Alien director Ridley Scott has been talking about how tough it is to replace the Xenomorph in the franchise - and he may be indicating that's no longer the plan. Scott's Alien prequels have proven divisive so far. They've been praised for their rich visuals and for trying to take the long-running series in new directions, but they've also been criticized for featuring unlikable characters and having stories riddled with plot holes.
Prometheus was originally a straight-ahead Alien prequel, but during development Scott had it retooled to be something closer to a spin-off. He hasn't been shy about his view the Xenomorph itself has "almost run out," due to decades of overexposure through sequels, comics and toys. He thinks the design is no longer scary, and last year he revealed he wants to replace the creature with Michael Fassbender's A.I. David as the new antagonist of the franchise.
Scott sounded pretty adamant the series needed to evolve past the creature, but in a new interview with Yahoo! about the future of the Alien series, he admits replacing HR Giger's design is a tough job:
In my career, which has been pretty long, there’s only been, with the greatest respect for the people I’ve worked with, two real, real originals. Funnily enough, I came across a guy called HR Giger and if I hadn’t got that monster you would not have had that movie. I saw the drawing – the drawing was drawn for the book, not the film – and I was so kind of taken, I flew to Switzerland where he lived because he didn’t want to get the plane as he was scared of flying.
The director is keenly aware if it wasn't for the design of the Xenomorph, the first Alien movie wouldn't have worked - and it might be worth holding on to after all:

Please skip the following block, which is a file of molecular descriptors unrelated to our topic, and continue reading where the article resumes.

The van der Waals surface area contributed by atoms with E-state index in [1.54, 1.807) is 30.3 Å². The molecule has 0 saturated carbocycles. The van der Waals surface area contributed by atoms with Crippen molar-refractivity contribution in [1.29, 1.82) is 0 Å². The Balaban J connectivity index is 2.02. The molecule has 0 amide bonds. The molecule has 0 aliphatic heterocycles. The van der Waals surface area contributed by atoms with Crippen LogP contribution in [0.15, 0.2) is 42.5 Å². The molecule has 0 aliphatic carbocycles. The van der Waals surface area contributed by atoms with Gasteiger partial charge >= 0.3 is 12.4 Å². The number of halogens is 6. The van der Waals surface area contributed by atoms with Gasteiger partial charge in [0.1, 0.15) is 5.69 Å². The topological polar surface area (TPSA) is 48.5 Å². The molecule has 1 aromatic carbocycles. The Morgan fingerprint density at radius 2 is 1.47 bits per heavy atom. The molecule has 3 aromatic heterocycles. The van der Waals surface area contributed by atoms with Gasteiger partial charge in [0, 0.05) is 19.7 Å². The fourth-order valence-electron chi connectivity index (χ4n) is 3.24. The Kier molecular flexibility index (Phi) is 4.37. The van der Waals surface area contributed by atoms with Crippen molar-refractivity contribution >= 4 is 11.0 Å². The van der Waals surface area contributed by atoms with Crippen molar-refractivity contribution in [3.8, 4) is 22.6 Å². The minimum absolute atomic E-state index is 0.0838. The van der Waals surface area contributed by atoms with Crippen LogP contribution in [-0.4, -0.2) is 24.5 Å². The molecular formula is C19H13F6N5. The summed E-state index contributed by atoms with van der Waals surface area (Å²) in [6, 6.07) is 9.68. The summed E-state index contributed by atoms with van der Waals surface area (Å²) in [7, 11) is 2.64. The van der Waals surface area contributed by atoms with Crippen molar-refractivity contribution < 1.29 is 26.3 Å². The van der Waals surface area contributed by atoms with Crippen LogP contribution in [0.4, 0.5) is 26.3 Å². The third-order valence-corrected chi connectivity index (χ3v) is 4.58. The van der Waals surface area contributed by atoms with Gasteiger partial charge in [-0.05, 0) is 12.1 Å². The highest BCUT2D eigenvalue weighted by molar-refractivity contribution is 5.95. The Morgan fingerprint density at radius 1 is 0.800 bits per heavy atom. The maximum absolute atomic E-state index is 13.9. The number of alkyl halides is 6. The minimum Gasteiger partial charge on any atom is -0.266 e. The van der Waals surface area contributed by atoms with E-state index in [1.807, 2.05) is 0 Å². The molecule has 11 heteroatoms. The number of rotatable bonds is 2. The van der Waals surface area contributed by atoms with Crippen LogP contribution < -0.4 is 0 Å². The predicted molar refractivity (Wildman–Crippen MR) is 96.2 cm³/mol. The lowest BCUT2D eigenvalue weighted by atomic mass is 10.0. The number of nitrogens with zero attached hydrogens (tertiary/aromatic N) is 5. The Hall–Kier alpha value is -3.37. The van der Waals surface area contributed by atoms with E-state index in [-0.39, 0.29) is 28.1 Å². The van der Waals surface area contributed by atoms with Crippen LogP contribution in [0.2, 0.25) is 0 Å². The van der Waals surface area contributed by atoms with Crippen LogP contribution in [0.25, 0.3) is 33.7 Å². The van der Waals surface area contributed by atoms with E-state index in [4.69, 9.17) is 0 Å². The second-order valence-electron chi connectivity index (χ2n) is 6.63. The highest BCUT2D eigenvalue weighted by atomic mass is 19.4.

It wouldn’t have been the same movie. Whilst the cast was wonderful, with Sigourney [Weaver] and Harry [Dean Stanton] and those people, but without that eighth passenger it wouldn’t have been the same film. What I’m trying to say is that there are rarities, there are those [ideas] that occur once in the while, not that often, but when they do grab them and hang on to them.
While far from a confirmation the Xenomorph will return for Scott's potential third prequel, he at least seems to have warmed to the idea. Scott's comments about replacing the titular monster in its own series proved controversial with fans, and it's doubtful the studio would be keen to get rid of such an iconic monster either. The third act of Alien: Covenant featured the return of the Xenomorph, but it was clear Scott's heart wasn't totally into that section; it lacked the tension and menace he brought to the 1979 original, and the CGI used to render the beast was distractingly weak.
Considering the underperformance of Alien: Covenant and the overall mixed reception to Scott's new movies, the director may not get the chance to make another entry. The series appears to be on hold while Scott works on other projects, and there's talk of a soft reboot. While Scott's prequels are flawed, it would be a shame if Fassbender's David - the undoubted highlight of the new Alien movies - didn't get proper resolution.